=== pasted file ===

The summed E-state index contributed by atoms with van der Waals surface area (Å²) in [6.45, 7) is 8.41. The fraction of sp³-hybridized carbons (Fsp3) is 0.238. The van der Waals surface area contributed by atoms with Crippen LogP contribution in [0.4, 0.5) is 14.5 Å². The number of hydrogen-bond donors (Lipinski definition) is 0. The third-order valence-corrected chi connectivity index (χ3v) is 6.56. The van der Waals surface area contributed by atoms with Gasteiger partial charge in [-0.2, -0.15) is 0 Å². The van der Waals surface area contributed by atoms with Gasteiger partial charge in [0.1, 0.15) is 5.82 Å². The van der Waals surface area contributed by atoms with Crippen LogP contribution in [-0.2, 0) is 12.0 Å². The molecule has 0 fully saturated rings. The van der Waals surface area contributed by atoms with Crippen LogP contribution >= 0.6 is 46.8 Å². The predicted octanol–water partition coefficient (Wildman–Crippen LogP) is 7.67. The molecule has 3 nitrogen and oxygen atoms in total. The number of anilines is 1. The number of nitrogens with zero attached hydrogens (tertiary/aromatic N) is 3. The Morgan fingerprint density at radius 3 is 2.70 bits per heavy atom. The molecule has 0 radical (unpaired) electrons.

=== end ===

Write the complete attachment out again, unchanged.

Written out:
The summed E-state index contributed by atoms with van der Waals surface area (Å²) in [6.45, 7) is 8.41. The fraction of sp³-hybridized carbons (Fsp3) is 0.238. The van der Waals surface area contributed by atoms with Crippen LogP contribution in [0.4, 0.5) is 14.5 Å². The number of hydrogen-bond donors (Lipinski definition) is 0. The third-order valence-corrected chi connectivity index (χ3v) is 6.56. The van der Waals surface area contributed by atoms with Gasteiger partial charge in [-0.2, -0.15) is 0 Å². The van der Waals surface area contributed by atoms with Gasteiger partial charge in [0.1, 0.15) is 5.82 Å². The van der Waals surface area contributed by atoms with Crippen LogP contribution in [-0.2, 0) is 12.0 Å². The molecule has 0 fully saturated rings. The van der Waals surface area contributed by atoms with Crippen LogP contribution >= 0.6 is 46.8 Å². The predicted octanol–water partition coefficient (Wildman–Crippen LogP) is 7.67. The molecule has 3 nitrogen and oxygen atoms in total. The number of anilines is 1. The number of nitrogens with zero attached hydrogens (tertiary/aromatic N) is 3. The Morgan fingerprint density at radius 3 is 2.70 bits per heavy atom. The molecule has 0 radical (unpaired) electrons.